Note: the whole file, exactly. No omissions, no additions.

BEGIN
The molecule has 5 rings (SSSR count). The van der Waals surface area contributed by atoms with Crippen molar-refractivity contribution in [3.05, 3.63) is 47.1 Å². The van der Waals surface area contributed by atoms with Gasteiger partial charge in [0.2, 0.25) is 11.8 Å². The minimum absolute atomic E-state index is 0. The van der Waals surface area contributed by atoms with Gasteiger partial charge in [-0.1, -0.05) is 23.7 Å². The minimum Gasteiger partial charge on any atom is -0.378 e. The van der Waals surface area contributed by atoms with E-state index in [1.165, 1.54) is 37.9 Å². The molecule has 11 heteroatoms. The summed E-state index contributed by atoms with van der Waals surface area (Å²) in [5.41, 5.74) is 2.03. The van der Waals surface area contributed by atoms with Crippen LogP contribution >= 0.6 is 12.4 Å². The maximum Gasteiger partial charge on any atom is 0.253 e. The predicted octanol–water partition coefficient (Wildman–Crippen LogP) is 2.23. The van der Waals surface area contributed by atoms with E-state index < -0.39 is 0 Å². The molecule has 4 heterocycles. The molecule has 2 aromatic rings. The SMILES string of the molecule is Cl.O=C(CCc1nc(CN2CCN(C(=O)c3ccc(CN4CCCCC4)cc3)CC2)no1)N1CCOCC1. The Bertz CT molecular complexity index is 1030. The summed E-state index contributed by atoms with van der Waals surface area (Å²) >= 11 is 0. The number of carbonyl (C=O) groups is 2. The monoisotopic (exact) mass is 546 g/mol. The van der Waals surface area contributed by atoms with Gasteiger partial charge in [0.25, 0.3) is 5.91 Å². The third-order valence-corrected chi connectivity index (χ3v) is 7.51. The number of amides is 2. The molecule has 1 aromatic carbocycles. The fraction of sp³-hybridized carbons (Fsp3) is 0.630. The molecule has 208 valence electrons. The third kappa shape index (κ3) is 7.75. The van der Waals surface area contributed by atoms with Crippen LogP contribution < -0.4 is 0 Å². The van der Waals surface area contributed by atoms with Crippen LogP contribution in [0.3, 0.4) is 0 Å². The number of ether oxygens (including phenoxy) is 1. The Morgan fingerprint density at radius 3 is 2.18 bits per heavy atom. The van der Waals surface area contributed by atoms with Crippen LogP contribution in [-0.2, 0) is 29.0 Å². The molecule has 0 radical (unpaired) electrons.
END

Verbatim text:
The molecule has 5 rings (SSSR count). The van der Waals surface area contributed by atoms with Crippen molar-refractivity contribution in [3.05, 3.63) is 47.1 Å². The van der Waals surface area contributed by atoms with Gasteiger partial charge in [0.2, 0.25) is 11.8 Å². The minimum absolute atomic E-state index is 0. The van der Waals surface area contributed by atoms with Gasteiger partial charge in [-0.1, -0.05) is 23.7 Å². The minimum Gasteiger partial charge on any atom is -0.378 e. The van der Waals surface area contributed by atoms with E-state index in [1.165, 1.54) is 37.9 Å². The molecule has 11 heteroatoms. The summed E-state index contributed by atoms with van der Waals surface area (Å²) in [5.41, 5.74) is 2.03. The van der Waals surface area contributed by atoms with Crippen LogP contribution >= 0.6 is 12.4 Å². The maximum Gasteiger partial charge on any atom is 0.253 e. The predicted octanol–water partition coefficient (Wildman–Crippen LogP) is 2.23. The van der Waals surface area contributed by atoms with E-state index < -0.39 is 0 Å². The molecule has 4 heterocycles. The molecule has 2 aromatic rings. The SMILES string of the molecule is Cl.O=C(CCc1nc(CN2CCN(C(=O)c3ccc(CN4CCCCC4)cc3)CC2)no1)N1CCOCC1. The Bertz CT molecular complexity index is 1030. The summed E-state index contributed by atoms with van der Waals surface area (Å²) >= 11 is 0. The number of carbonyl (C=O) groups is 2. The monoisotopic (exact) mass is 546 g/mol. The van der Waals surface area contributed by atoms with Gasteiger partial charge in [0.25, 0.3) is 5.91 Å². The third-order valence-corrected chi connectivity index (χ3v) is 7.51. The number of amides is 2. The molecule has 1 aromatic carbocycles. The fraction of sp³-hybridized carbons (Fsp3) is 0.630. The molecule has 208 valence electrons. The third kappa shape index (κ3) is 7.75. The van der Waals surface area contributed by atoms with Crippen LogP contribution < -0.4 is 0 Å². The van der Waals surface area contributed by atoms with Crippen LogP contribution in [0.3, 0.4) is 0 Å². The number of ether oxygens (including phenoxy) is 1. The Morgan fingerprint density at radius 3 is 2.18 bits per heavy atom. The van der Waals surface area contributed by atoms with Crippen LogP contribution in [-0.2, 0) is 29.0 Å². The molecule has 0 radical (unpaired) electrons.